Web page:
Brexit: EU gives go-ahead for 'more intense' talks

Cheryl Sanders
October 11, 2019

In a joint statement issued after the meeting, the two leaders said that agreeing on a deal "is in everybody's interest".

British Prime Minister Boris Johnson and his Irish counterpart Leo Varadkar said Thursday they could see a "pathway" to reaching a Brexit deal after meeting for last-ditch talks, but remained cautious with just days left to strike an agreement.

Johnson said late Thursday there was a "pathway" to a belated agreement to stave off a chaotic and costly no-deal Brexit on October 31, while Varadkar said the meeting was "very positive".

The EU's chief negotiator Michel Barnier is now meeting with Britain's Brexit minister Stephen Barclay in Brussels.

Education minister Gavin Williamson restated the government's line that Britain would leave the EU on October 31, come what may, telling ITV: "We need to see the European Union shift".


Johnson and Varadkar met at Thornton Manor, a venue more commonly used for luxury weddings than discussing worldwide divorce terms. And, in normal circumstances, European diplomats would want draft texts of any agreements to be prepared before close of business on Friday. "After that, it's a long road".

Johnson, the face of the 2016 Brexit referendum campaign, made no further comment on the meeting with Varadkar.

EU Council President Donald Tusk said on Friday morning that "the United Kingdom has still not come forward with a workable, realistic proposal" but tempered that by saying that "even the slight chance (that a deal can be struck) must be used".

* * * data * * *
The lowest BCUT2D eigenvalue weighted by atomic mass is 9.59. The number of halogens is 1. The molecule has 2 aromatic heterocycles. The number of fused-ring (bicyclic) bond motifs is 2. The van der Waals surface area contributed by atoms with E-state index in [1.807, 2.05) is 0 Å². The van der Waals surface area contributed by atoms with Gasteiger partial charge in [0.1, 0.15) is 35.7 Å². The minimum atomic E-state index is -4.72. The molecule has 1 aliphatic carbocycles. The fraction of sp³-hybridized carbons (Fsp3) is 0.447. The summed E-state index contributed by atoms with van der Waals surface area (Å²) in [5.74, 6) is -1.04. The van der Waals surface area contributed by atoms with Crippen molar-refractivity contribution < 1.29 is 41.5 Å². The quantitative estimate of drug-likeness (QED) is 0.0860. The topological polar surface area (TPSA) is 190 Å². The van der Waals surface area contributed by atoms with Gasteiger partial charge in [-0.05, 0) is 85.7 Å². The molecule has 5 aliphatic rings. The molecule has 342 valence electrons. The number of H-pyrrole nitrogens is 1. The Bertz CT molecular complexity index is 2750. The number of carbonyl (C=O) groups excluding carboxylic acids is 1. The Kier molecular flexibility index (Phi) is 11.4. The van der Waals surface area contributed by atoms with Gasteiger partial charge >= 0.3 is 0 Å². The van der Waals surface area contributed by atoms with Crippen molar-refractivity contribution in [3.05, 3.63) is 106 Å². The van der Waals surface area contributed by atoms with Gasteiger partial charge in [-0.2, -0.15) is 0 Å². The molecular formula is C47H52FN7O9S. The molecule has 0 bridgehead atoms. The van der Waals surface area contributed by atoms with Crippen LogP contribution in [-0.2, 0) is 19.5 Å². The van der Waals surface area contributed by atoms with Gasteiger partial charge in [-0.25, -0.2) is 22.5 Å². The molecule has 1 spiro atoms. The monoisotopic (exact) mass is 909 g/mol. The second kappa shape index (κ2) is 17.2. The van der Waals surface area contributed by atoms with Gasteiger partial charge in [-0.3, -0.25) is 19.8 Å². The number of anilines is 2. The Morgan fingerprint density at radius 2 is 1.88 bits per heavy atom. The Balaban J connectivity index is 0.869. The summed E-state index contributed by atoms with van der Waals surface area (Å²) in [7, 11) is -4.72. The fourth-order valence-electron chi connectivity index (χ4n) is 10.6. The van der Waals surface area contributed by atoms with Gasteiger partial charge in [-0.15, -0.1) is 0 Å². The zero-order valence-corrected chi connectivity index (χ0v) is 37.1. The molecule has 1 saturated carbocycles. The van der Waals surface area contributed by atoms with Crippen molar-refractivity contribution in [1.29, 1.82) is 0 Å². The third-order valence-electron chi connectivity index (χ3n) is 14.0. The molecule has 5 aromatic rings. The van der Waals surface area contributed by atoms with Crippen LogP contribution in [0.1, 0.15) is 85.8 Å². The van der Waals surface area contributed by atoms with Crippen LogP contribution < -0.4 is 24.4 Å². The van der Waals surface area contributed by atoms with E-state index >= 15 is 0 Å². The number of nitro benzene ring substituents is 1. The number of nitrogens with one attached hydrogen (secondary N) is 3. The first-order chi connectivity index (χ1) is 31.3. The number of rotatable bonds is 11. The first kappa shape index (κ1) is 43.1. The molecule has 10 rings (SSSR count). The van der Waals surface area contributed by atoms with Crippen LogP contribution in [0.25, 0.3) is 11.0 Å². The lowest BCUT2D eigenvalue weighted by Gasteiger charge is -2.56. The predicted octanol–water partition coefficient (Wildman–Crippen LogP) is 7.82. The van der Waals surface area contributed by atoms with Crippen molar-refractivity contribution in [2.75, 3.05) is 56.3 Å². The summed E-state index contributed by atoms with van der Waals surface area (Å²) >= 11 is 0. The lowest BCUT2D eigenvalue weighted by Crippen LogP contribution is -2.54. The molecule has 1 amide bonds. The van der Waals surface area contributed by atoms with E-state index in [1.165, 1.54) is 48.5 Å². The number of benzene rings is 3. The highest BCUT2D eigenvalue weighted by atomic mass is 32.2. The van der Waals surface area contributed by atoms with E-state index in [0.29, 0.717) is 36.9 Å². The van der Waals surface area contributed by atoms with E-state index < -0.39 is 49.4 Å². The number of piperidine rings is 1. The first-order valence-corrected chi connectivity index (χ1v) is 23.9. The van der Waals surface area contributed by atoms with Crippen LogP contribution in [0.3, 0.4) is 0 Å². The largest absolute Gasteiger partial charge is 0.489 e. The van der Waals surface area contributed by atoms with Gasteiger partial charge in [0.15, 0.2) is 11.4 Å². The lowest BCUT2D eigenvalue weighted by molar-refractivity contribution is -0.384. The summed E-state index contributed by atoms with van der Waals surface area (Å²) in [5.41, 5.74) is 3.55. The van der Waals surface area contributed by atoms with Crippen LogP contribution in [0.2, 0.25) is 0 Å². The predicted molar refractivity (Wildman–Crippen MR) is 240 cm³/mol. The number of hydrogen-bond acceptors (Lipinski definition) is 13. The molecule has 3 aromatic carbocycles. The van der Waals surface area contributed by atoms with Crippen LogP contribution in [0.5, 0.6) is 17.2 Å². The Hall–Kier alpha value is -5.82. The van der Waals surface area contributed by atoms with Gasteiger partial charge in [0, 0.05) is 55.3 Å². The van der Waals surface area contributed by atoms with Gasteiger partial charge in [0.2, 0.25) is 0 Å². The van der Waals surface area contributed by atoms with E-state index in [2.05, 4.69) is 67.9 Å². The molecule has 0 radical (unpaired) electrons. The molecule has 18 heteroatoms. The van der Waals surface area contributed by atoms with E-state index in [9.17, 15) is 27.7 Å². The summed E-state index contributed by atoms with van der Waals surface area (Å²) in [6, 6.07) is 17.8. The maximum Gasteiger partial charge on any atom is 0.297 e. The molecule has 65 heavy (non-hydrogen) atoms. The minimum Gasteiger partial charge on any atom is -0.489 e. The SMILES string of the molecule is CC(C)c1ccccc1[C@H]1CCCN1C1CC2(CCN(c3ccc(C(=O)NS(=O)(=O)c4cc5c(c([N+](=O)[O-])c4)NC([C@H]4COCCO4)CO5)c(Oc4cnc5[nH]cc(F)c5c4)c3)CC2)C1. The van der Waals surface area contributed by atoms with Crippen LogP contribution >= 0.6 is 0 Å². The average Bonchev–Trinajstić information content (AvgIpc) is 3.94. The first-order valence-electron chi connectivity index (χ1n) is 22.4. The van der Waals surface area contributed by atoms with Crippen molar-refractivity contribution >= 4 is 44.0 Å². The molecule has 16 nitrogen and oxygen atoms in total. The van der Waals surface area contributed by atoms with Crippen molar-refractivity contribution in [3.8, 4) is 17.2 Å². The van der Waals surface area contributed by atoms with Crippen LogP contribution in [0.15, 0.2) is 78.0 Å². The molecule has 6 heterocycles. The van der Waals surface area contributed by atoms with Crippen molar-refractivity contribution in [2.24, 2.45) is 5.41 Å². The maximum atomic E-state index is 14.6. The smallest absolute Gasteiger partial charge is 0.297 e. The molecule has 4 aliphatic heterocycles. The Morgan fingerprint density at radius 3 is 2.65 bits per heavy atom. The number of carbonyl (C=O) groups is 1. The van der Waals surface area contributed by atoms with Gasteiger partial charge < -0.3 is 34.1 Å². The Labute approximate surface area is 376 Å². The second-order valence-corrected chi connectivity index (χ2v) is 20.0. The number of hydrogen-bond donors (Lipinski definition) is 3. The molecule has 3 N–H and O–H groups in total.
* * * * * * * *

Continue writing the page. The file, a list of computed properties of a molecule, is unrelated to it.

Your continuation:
But he cautioned there could still be obstacles along the way in what has become a more than three-year game of high-stakes political snakes and ladders. Johnson has vowed Britain will end its five-decade membership of the European Union on October 31, with or without agreeing exit terms.

That is despite the so-called Benn Act - passed by MPs last month - demanding he request a delay to the Article 50 deadline from the European Union until January 2020 if a deal has not been agreed before 19 October.


Dublin will have to consent to any solution to the hardest Brexit riddle of all: how to prevent the British province of Northern Ireland becoming a backdoor into the EU's markets without having controls at the border. Johnson and Varadkar met at Thornton Manor, a venue more commonly used for luxury weddings than discussing global divorce terms.

BBC Brussels correspondent Adam Fleming said it was "not clear" how the forthcoming talks were going to be described, but "some form of intensified negotiations" would take place.

The Democratic Unionist Party (DUP), which supports Johnson's minority government, would have an effective veto on post-Brexit customs checks on the Irish border under proposals put forward by Johnson last week.

Northern Ireland's opt-in to the plan would be open to four-yearly review by the province's devolved assembly and executive. A free-flowing border is considered vital to maintaining peace in Northern Ireland, which was plagued by three decades of violence, largely brought to an end with the 1998 Good Friday peace accords.


Other reports by iNewsToday

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